Phylogenetic evidence for an ancestral coevolution between a major clade of coccidian parasites and elasmobranch hosts
Cartilaginous fishes are the oldest jawed vertebrates and are also reported to be the hosts of some of the most basal lineages of Cestoda and Aporocotylidae (Digenea) parasites. Recently a phylogenetic analysis of the coccidia (Apicomplexa) infecting marine vertebrates revealed that the lesser spotted dogfish harbours parasite lineages basal to Eimeria Schneider, 1875 and the group formed by Schellackia Reichenow, 1919, Lankesterella Ames, 1923, Caryospora Leger, 1904 and Isospora Schneider, 1881. In the present study we have found additional lineages of coccidian parasites infecting the cownose ray Rhinoptera bonasus Mitchill and the blue shark Prionace glauca Linnaeus. These lineages were also found as basal to species from the genera Lankesterella, Schellackia, Caryospora and Isospora infecting higher vertebrates. These results confirm previous phylogenetic assessments and suggest that these parasitic lineages first evolved in basal vertebrate hosts (i.e. Chondrichthyes), and that the more derived lineages infect higher vertebrates (e.g. birds and mammals) conforming to the evolution of their hosts. We hypothesise that elasmobranchs might host further ancestral parasite lineages harbouring unknown links of parasite evolution.
The authors would like to thanks David J. Harris for useful comments on the manuscript, and Jan R. McDowell for sharing cownose ray tissue samples.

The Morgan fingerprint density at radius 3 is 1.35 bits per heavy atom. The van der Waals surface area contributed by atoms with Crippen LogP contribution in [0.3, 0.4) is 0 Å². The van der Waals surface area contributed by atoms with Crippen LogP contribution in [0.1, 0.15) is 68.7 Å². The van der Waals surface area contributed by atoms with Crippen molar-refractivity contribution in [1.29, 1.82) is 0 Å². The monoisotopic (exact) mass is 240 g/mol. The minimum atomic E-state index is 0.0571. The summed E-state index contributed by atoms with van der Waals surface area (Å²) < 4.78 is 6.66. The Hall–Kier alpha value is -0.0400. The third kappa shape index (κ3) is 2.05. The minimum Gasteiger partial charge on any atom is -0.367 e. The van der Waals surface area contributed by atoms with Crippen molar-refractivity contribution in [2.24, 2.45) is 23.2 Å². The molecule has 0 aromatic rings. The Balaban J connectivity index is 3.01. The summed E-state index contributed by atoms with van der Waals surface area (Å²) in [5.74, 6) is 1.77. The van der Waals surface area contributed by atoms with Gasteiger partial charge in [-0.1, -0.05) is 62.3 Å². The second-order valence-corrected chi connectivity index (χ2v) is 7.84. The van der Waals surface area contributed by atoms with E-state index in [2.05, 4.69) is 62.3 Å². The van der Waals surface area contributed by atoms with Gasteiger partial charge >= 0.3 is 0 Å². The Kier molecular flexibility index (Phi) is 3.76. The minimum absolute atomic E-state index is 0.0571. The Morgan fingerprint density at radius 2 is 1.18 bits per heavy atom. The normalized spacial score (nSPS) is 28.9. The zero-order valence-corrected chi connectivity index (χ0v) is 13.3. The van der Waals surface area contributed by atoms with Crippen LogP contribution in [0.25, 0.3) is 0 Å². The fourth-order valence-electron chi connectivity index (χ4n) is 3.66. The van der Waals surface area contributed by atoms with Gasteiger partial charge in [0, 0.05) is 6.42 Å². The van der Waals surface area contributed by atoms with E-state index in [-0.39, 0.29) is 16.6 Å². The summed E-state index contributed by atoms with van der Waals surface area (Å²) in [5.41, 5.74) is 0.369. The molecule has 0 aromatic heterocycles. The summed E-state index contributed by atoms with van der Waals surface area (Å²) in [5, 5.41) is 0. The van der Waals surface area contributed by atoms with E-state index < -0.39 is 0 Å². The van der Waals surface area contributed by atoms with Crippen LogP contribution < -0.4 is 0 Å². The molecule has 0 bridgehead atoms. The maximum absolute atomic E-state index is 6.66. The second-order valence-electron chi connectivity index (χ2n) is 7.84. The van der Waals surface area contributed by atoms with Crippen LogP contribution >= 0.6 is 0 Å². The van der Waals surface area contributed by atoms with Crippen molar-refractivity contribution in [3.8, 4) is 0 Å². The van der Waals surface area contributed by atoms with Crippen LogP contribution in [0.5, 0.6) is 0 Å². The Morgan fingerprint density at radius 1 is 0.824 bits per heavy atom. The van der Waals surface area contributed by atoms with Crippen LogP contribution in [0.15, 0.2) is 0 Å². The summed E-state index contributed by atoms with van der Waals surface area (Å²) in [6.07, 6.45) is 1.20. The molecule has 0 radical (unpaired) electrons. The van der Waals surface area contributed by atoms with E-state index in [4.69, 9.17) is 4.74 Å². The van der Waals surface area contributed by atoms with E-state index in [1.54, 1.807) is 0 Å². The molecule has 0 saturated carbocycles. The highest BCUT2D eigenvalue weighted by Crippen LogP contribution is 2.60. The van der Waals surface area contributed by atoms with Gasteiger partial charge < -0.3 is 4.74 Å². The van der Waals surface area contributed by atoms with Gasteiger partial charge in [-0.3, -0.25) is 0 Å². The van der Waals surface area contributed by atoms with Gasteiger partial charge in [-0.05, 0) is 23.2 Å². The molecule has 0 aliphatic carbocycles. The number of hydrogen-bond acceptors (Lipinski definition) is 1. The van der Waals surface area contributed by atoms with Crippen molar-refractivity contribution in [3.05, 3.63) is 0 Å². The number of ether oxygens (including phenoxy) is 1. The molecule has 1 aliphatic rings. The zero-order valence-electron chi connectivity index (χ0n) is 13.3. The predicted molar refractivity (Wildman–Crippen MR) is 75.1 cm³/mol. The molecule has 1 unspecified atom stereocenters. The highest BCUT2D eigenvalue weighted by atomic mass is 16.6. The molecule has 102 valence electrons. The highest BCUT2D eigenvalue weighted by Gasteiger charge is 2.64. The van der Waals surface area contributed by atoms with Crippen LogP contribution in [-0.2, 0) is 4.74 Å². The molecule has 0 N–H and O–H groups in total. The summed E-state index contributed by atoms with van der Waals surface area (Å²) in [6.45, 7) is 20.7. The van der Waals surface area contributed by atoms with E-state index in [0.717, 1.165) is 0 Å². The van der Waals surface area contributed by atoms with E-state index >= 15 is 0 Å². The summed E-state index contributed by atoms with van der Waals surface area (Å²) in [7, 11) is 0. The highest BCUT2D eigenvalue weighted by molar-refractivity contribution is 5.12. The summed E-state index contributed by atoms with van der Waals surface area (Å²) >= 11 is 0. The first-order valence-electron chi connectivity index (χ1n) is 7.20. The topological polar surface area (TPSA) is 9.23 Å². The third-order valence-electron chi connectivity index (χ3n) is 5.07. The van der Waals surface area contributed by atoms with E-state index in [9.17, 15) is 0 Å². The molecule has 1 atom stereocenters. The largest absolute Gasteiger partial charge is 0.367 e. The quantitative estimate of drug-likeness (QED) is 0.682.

This work was funded by FEDER funds through the Operational Programme for Competitiveness Factors - COMPETE and by National Funds through FCT - Foundation for Science and Technology under the project PTDC/MAR-BIO/0902/2014, PTDC/MAR-BIO/4458/2012 and POCI-01-0145-FEDER-016550, and partially funded by the Norte Portugal Regional Operational Programme (NORTE 2020) under the PORTUGAL 2020 Partnership Agreement under project MarInfo. RX and AV are supported by FCT under the Programa Operacional Potencial Humano - Quadro de Referência Estratégico Nacional from the European Social Fund and Portuguese Ministério da Educação e Ciência (RX: IF/00359/2015; AV post-doctoral Grant SFRH/BPD/77487/2011).
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Conflicts of interest
The authors declare that they have no conflict of interest.
All applicable institutional, national and international guidelines for the care and use of animals were followed.
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